the macaron.
Not to be confused with
the shredded coconut dessert
macaroons, macarons have become
increasingly popular stateside.
Some news articles say it may be
overtaking the cupcake as the au
courant must-have confection. If
you search online for macaron gift
boxes you can fnd
a number of options
ranging from $20 for a
dozen to $90 for 35 from a
high-end retailer.
If you want to try making
your own meringue-based treat,
Chef Chamussy offers up his recipe
below for pink, heart-shaped
macarons encircled with
raspberries for this Valentines
Day. Chamussy, born and raised
in Paris, learned the art of bread
and confection making from his
grandfather early on and had
the opportunity to learn from
the prominent French pastry
chef Francois Payard. Since then,
Chamussy has worked all over the
world including Paris, New York
and Los Angeles.
When trying out the recipe,
Colleen Johnson, lead instructor
in the Baking and Pastry Program
at The International
Culinary School
at The Art
Institute of
C a l i f o r n i a
Orange
C o u n t y ,
a d v i s e s
ma c a r o ns
look fairly
simple, but
there are a lot
of tricks that
you will learn
with practice.
Let your egg
whites sit out at room
temperature for 48 hours.
I like to use a ceramic bowl
and put a cloth over my whites. I
also suggest grinding your almond
four and powdered sugar really
well in a food processor, and then
sifting it, add Johnson, who also
teaches a Mastering Macarons
course at a cookware retailer in
Costa Mesa, Calif.
For my baking and pastry
students at The Art Institute of
California Orange County,
I like to have them check out
a YouTube video about the
macarons of renowned pastry
chef Pierre Herme. Its in French,
but the video shows you how
the ingredients come together,
says Johnson.
Even if your frst attempt at
baking macarons is imperfect,
Johnson mentions that
presentation is another important
element of the culinary arts.
Proper presentation and plating
can make even the tiniest morsel
of dessert seem sumptuous and
something to be savored, she says.
For a plated dessert like heart-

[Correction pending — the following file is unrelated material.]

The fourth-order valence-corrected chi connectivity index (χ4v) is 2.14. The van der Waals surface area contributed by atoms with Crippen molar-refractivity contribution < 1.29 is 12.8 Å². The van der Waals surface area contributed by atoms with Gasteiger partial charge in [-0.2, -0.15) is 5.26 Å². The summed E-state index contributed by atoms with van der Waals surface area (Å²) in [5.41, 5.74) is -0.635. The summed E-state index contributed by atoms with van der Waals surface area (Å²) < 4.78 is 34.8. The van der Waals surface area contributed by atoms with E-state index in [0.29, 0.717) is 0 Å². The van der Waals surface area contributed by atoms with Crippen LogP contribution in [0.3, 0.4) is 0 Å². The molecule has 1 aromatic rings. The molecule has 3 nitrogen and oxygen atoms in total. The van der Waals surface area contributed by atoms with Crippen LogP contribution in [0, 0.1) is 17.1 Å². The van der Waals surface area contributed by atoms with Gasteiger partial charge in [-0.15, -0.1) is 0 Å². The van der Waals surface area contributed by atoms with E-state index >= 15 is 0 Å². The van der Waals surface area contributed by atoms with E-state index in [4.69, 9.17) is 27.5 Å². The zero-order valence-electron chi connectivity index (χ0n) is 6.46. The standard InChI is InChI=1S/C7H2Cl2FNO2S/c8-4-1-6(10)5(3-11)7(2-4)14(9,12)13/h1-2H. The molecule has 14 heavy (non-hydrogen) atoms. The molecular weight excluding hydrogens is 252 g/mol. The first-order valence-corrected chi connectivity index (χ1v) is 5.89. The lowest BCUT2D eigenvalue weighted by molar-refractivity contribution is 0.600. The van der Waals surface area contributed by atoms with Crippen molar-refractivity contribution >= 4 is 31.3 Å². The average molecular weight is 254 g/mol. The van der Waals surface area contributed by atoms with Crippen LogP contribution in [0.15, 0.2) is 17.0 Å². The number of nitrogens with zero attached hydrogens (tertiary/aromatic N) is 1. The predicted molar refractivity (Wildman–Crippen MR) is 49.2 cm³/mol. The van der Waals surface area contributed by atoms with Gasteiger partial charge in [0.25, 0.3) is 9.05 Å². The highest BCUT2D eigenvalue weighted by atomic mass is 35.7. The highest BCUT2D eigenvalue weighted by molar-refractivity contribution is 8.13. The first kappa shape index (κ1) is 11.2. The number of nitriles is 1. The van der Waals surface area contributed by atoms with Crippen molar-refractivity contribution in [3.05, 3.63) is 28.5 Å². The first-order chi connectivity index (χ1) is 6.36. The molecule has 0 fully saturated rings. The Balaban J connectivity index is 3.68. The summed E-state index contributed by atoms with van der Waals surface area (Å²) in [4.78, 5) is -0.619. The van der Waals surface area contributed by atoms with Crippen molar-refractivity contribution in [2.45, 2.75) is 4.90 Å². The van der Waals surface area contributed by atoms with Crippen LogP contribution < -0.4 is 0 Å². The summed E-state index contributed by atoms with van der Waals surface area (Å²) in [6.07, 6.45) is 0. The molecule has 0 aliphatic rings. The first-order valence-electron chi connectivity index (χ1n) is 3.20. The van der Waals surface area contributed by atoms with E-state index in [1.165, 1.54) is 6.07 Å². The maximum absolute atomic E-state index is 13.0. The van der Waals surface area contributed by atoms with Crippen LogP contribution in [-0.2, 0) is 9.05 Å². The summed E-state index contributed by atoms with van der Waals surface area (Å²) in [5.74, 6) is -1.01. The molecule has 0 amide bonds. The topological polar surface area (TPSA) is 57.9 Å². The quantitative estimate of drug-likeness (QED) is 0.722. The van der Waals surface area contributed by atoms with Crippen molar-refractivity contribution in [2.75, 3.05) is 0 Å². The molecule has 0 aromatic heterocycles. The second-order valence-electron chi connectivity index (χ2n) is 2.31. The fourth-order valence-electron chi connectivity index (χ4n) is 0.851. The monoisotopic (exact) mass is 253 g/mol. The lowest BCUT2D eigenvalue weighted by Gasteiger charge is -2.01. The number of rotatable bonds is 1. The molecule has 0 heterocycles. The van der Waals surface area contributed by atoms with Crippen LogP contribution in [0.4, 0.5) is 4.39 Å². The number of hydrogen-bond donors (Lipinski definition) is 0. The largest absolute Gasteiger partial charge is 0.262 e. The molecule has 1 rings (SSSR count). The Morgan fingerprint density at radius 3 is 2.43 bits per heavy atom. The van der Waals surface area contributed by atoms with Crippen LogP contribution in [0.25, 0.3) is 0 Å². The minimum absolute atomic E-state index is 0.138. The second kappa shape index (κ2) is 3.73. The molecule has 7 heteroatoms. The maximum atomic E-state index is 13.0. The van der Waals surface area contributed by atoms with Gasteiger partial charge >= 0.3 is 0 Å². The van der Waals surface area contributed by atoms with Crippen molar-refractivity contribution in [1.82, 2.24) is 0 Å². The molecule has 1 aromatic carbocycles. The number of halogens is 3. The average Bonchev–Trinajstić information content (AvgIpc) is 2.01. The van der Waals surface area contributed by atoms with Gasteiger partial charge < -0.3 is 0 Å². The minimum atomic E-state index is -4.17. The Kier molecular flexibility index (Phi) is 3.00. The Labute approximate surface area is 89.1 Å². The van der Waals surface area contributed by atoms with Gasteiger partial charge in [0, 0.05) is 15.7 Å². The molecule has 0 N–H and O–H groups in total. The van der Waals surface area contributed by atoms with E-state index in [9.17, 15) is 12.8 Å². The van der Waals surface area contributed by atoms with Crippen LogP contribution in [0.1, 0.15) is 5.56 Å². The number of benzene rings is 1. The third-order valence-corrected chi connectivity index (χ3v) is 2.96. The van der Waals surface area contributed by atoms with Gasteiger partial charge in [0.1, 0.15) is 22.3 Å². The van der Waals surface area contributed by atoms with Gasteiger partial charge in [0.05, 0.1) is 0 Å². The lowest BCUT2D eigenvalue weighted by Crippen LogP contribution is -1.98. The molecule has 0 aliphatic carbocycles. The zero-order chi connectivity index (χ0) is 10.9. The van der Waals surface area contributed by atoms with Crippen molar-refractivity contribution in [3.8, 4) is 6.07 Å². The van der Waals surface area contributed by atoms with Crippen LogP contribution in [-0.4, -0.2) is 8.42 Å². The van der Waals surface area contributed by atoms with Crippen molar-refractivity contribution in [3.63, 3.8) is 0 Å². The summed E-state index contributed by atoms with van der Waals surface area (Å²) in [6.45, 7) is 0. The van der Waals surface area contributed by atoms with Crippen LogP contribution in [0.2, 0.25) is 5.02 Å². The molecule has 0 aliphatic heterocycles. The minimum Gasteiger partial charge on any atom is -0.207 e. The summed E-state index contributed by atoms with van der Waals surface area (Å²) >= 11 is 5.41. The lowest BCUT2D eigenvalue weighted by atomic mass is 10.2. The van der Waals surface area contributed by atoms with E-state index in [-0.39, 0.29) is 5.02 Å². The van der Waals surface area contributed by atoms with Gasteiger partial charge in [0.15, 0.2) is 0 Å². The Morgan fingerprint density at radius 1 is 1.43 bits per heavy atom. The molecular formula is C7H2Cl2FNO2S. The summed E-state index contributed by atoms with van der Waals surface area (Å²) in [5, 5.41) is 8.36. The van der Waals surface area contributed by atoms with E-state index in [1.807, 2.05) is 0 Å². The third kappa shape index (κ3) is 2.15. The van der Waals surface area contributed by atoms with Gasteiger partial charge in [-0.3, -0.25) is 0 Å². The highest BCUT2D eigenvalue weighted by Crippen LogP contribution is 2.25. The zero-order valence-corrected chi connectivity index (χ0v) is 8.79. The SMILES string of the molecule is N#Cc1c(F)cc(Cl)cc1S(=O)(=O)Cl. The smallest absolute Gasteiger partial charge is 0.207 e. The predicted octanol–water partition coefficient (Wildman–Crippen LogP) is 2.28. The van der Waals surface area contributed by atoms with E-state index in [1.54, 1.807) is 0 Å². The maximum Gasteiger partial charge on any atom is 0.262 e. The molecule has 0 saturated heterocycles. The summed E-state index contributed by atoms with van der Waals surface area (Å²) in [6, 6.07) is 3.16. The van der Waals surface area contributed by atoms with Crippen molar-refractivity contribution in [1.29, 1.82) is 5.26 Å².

shaped macarons: I like clean
lines and color. So I would say a
pink macaron would look simply
great on a white plate, she says.
Or, if you want to give your treats
as a gift, Id put them in long, thin
cellophane tube and tie both ends
with a lovely ribbon.
Another great way to make this
dessert even more special is to
serve it with a glass of champagne,
prosecco or cava, adds Chamussy.
16
BOOMers

January 28, 2012
Out-of-the-chocolate-box
ideas for Valentines Day treats
IngredIents: (MIxture 1)
2/3 cup almond four
2/3 cup confectioners sugar
1/4 cup egg whites
red color
MIxture 1
2/3 cup granulated sugar
1.3 fuid ounces water
1/4 cup egg whites
FInIshIng touches
Fresh raspberries
raspberry sauce
rose petals
Almond four, food color and raspberry
dessert sauce can be found at Trader
Joes. User may use bottled egg whites
from the grocery store.
V
alentines Day usually
brings to mind a box
of chocolates for your
sweetheart. As delicious as
solid milk chocolate hearts
and raspberry creams are,
how about something a
little different this year?
1. Preheat oven at 300 F.
2. For mixture 1: Sift the almond four
with the confectioners sugar, stir until
combined, set aside. Stir the red color into
the egg whites. Add the colored egg whites
to the almond four and confectioners
sugar, set aside covered with plastic.
For mixture 2: In mixer bowl, or in a
stainless steel mixing bowl, start whisking
the egg whites slowly. Mix the granulated
sugar with water in a pot, set on stove to
boil. When the syrup reaches 238 F., remove
from stove. Start whisking the egg whites on
high speed, add the syrup slowly in a steady
stream onto the egg whites. Let mixture
whip for four minutes. When mixture is
done, it should be dense, glossy, very similar
to a marshmallow.
3. Fold in 1/3 of mixture 2, into
mixture 1, making sure the mixture looks
homogenous. Fold in the rest of mixture
2 into mixture 1, folding a little more
energetically. Put this mixture in piping bag
with a round tip.
4. On a parchment paper, draw heart
shapes, spacing them out evenly to facilitate
heat circulation in oven. This will be used as
a stencil. Place another sheet of parchment
on top. Pipe the mixture following the
traced heart, making sure not to pipe too
thick in order to preserve that heart shape.
Start with the outside of the heart, fnishing
with the inside of the heart. Let set at room
temperature approximately 30 minutes
until a skin is formed on the macaron.
5. Bake in the preheated oven, making
sure to leave the door of the oven partially
opened for the frst 13 minutes of the baking
process. Close the door after 13 minutes are
up and bake another 10 minutes. Rotate.
Bake another eight - 12 minutes depending
on macaron size. They should be set up, not
moving at all on the sheet and with no extra
color. Let cool one hour. The macaron
should gently come off the paper and be
slightly moist in the center.
6. To fnish the dessert, you will need
two macaron shells. Place one upside down;
start placing fresh raspberries on the edges,
trim them if necessary to make them sit
straight. Fill the inside with a good quality
jam of your choice. Place the other side
of the macaron on top of the raspberries.
Decorate with a fresh rose petal (organic
preferably), and a fresh raspberry. Serve
with a good quality vanilla ice cream and a
raspberry sauce.
Valentines Day Macarons with Raspberries
COURTESY OF ARA CONTENT